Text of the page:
2. I remember having an application like that while in college that let you change some of the sounds when actions happened. Funny how people spent time finding ways to make the machines more human-like. Now we cart them around with us everywhere. I wonder what the evolution of all this will look like in another 25 years?

  3. I wish I had a similar storybook tale of Macs; BTW nice photo- you in a tie, ready to become an administrator 😉

    My folks did not see the revolution. I did not experience a Mac until 1987 when I was landed a graduate student TA-ship running a new Mac lab in the Geology department at ASU- 20 Mac Plus-es, tied to a laser writer, and one 300 baud modem. I got into some visualization projects using early NCSA software (NCSA Image?) and got special permission to use one of the 2 color Mac IIs in the ASU computer lab. Wrote my thesis on the lab Plus-ss and a box of floppies (still have them) My then PhD advisor had an early Mac IIci and maybe that first heavy white laptop.

    Personal ownership has been…. Mac Classic, mac Color Classic, Blue & White G3, iBook SE, iBook Dual USB then merging with work lineage which was:

    Quadra 900, PowerMac 8600, Powerbook G3 (Pismo?), Powerbook G4, MacBook Pro (2 of them)…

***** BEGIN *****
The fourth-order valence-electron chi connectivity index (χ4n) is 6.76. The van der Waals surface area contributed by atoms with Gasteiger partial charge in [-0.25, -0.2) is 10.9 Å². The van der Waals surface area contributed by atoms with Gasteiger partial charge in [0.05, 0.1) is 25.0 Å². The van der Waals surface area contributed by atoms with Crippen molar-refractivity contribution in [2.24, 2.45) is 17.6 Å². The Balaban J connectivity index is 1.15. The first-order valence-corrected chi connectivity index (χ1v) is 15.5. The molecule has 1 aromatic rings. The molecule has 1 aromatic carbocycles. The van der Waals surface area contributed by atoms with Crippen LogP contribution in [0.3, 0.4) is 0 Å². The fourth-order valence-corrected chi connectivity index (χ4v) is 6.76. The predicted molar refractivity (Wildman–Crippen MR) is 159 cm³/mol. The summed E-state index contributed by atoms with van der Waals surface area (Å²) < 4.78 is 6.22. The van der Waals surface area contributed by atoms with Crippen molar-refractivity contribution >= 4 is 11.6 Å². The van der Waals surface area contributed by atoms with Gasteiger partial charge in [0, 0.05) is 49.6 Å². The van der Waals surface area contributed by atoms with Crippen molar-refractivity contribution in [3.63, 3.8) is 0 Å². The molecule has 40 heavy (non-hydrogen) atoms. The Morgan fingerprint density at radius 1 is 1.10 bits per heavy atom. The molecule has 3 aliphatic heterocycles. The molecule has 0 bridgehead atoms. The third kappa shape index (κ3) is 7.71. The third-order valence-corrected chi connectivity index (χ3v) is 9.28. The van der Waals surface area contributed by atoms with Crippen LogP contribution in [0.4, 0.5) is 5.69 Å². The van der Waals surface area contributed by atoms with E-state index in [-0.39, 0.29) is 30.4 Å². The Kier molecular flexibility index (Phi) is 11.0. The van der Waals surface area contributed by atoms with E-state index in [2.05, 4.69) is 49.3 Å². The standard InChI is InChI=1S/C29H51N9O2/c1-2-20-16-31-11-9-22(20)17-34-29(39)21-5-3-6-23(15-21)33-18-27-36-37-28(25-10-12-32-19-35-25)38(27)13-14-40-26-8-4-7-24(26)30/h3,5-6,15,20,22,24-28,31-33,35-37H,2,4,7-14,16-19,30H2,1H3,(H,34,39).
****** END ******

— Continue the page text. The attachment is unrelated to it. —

My most memorable machines may have been the Mac SE/30 I plugged into the network at Maricopa in November 1993 as my first web server.

    What it looks like in 25 years? Hard to even imagine… but it shall be elegantly designed!

  4. Yes, but check out how skinny that tie is! I think that was the “Huey Lewis and the News” look.

    I forgot to mention that my big break with using a high end Mac came my Junior year in high school. My art teacher had gotten a Mac IIci with some serious graphics card and capture card. I broke my right arm and he let me spend the entire marking period in the art room over lunch and during class learning high end 3D and graphics apps and then teaching him. It was crazy.

    I think it is safe to say I was the only guy with a varsity jacket who kept stats for all of his sports in a custom HyperCard stack. Lots of things are starting to make sense to me now that I look back …

  5. I was an undergraduate at an institution which was selected to test drive the original Mac in the fall of 1983. I’d used Apple’s and Apple II’s and seen the Lisa demo’ed in high school (voice recognition in 1979 I think. How cool.). We had Macs for individual and department purchase and what people mostly did with them was word/document processing with MacWrite and MacDraw. Wow, how times have changed! People using computers to create documents…. That’s so 1980s!

    One of my favorite stories about this time was a conversation between a few of my professors before a physics senior seminar in fall 1983. One of them mentioned that he bought one of “those Apple MacIntoshes” and it was a nice toy. “This would NEVER succeed,” he said because, “IT DIDN’T HAVE A FORTRAN COMPILER!” They all howled!

  6. @ Jim Leous Funny how smart people say such crazy things in the moment! I remember listening to teachers when I was a kid tell me it was a waste of time to use my Mac because it was a fad and computers would never be taken seriously for learning.